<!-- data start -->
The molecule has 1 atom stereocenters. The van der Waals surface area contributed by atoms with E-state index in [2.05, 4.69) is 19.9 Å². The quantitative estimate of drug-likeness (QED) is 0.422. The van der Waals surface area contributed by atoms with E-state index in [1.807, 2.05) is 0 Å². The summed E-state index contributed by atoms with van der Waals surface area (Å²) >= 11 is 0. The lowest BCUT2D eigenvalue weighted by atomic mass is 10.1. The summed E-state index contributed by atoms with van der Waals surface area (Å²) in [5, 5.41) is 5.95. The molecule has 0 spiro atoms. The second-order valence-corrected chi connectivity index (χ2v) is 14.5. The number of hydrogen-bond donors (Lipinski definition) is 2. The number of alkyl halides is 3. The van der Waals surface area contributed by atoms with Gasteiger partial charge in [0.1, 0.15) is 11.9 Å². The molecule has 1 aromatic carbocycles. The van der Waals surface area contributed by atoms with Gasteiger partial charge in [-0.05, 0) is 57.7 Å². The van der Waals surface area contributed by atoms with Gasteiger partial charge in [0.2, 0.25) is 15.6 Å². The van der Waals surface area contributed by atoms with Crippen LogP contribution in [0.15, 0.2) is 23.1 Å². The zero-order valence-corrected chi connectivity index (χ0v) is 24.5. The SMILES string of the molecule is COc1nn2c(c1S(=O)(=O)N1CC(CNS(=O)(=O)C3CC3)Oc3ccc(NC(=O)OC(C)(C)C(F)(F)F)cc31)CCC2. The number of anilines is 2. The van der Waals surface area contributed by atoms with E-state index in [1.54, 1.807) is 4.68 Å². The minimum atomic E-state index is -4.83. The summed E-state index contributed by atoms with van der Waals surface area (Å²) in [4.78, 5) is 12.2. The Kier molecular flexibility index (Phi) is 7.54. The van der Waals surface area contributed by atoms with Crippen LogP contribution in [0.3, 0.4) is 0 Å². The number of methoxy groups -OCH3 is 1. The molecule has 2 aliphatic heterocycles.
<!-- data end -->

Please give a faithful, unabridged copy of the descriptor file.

The molecule has 1 atom stereocenters. The van der Waals surface area contributed by atoms with E-state index in [2.05, 4.69) is 19.9 Å². The quantitative estimate of drug-likeness (QED) is 0.422. The van der Waals surface area contributed by atoms with E-state index in [1.807, 2.05) is 0 Å². The summed E-state index contributed by atoms with van der Waals surface area (Å²) >= 11 is 0. The lowest BCUT2D eigenvalue weighted by atomic mass is 10.1. The summed E-state index contributed by atoms with van der Waals surface area (Å²) in [5, 5.41) is 5.95. The molecule has 0 spiro atoms. The second-order valence-corrected chi connectivity index (χ2v) is 14.5. The number of hydrogen-bond donors (Lipinski definition) is 2. The number of alkyl halides is 3. The van der Waals surface area contributed by atoms with Gasteiger partial charge in [0.1, 0.15) is 11.9 Å². The molecule has 1 aromatic carbocycles. The van der Waals surface area contributed by atoms with Gasteiger partial charge in [-0.05, 0) is 57.7 Å². The van der Waals surface area contributed by atoms with Gasteiger partial charge in [0.2, 0.25) is 15.6 Å². The van der Waals surface area contributed by atoms with Crippen LogP contribution in [0.15, 0.2) is 23.1 Å². The zero-order valence-corrected chi connectivity index (χ0v) is 24.5. The SMILES string of the molecule is COc1nn2c(c1S(=O)(=O)N1CC(CNS(=O)(=O)C3CC3)Oc3ccc(NC(=O)OC(C)(C)C(F)(F)F)cc31)CCC2. The number of anilines is 2. The van der Waals surface area contributed by atoms with E-state index in [1.54, 1.807) is 4.68 Å². The minimum atomic E-state index is -4.83. The summed E-state index contributed by atoms with van der Waals surface area (Å²) in [4.78, 5) is 12.2. The Kier molecular flexibility index (Phi) is 7.54. The van der Waals surface area contributed by atoms with Crippen LogP contribution in [0.3, 0.4) is 0 Å². The number of methoxy groups -OCH3 is 1. The molecule has 2 aliphatic heterocycles.